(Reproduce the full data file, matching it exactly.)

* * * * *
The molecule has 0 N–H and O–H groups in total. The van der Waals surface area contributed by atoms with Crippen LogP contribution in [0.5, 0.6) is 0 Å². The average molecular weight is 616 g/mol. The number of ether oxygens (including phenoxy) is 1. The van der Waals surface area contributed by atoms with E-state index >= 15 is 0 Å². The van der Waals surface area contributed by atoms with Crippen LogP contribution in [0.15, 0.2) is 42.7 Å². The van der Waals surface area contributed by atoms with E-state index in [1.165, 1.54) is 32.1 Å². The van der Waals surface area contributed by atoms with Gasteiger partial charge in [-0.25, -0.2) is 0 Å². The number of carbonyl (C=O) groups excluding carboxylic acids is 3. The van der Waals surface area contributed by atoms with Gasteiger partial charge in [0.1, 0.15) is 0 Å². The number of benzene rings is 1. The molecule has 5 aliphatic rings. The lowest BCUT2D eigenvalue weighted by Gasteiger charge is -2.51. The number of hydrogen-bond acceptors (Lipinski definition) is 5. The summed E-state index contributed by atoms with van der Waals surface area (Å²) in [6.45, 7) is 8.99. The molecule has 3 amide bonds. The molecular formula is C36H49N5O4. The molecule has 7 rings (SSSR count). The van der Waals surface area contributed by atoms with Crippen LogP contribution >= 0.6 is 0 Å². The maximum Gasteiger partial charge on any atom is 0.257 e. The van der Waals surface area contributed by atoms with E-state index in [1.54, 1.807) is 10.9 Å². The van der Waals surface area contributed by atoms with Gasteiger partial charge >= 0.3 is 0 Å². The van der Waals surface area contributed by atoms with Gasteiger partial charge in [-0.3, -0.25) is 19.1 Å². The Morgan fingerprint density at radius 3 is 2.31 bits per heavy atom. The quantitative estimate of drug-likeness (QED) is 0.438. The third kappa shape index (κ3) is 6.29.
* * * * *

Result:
The molecule has 0 N–H and O–H groups in total. The van der Waals surface area contributed by atoms with Crippen LogP contribution in [0.5, 0.6) is 0 Å². The average molecular weight is 616 g/mol. The number of ether oxygens (including phenoxy) is 1. The van der Waals surface area contributed by atoms with E-state index >= 15 is 0 Å². The van der Waals surface area contributed by atoms with Crippen LogP contribution in [0.15, 0.2) is 42.7 Å². The van der Waals surface area contributed by atoms with E-state index in [1.165, 1.54) is 32.1 Å². The van der Waals surface area contributed by atoms with Gasteiger partial charge in [-0.25, -0.2) is 0 Å². The number of carbonyl (C=O) groups excluding carboxylic acids is 3. The van der Waals surface area contributed by atoms with Gasteiger partial charge in [0.1, 0.15) is 0 Å². The number of benzene rings is 1. The molecule has 5 aliphatic rings. The lowest BCUT2D eigenvalue weighted by Gasteiger charge is -2.51. The number of hydrogen-bond acceptors (Lipinski definition) is 5. The summed E-state index contributed by atoms with van der Waals surface area (Å²) in [6.45, 7) is 8.99. The molecule has 3 amide bonds. The molecular formula is C36H49N5O4. The molecule has 7 rings (SSSR count). The van der Waals surface area contributed by atoms with Crippen LogP contribution >= 0.6 is 0 Å². The maximum Gasteiger partial charge on any atom is 0.257 e. The van der Waals surface area contributed by atoms with E-state index in [1.54, 1.807) is 10.9 Å². The van der Waals surface area contributed by atoms with Gasteiger partial charge >= 0.3 is 0 Å². The van der Waals surface area contributed by atoms with Gasteiger partial charge in [-0.3, -0.25) is 19.1 Å². The Morgan fingerprint density at radius 3 is 2.31 bits per heavy atom. The quantitative estimate of drug-likeness (QED) is 0.438. The third kappa shape index (κ3) is 6.29.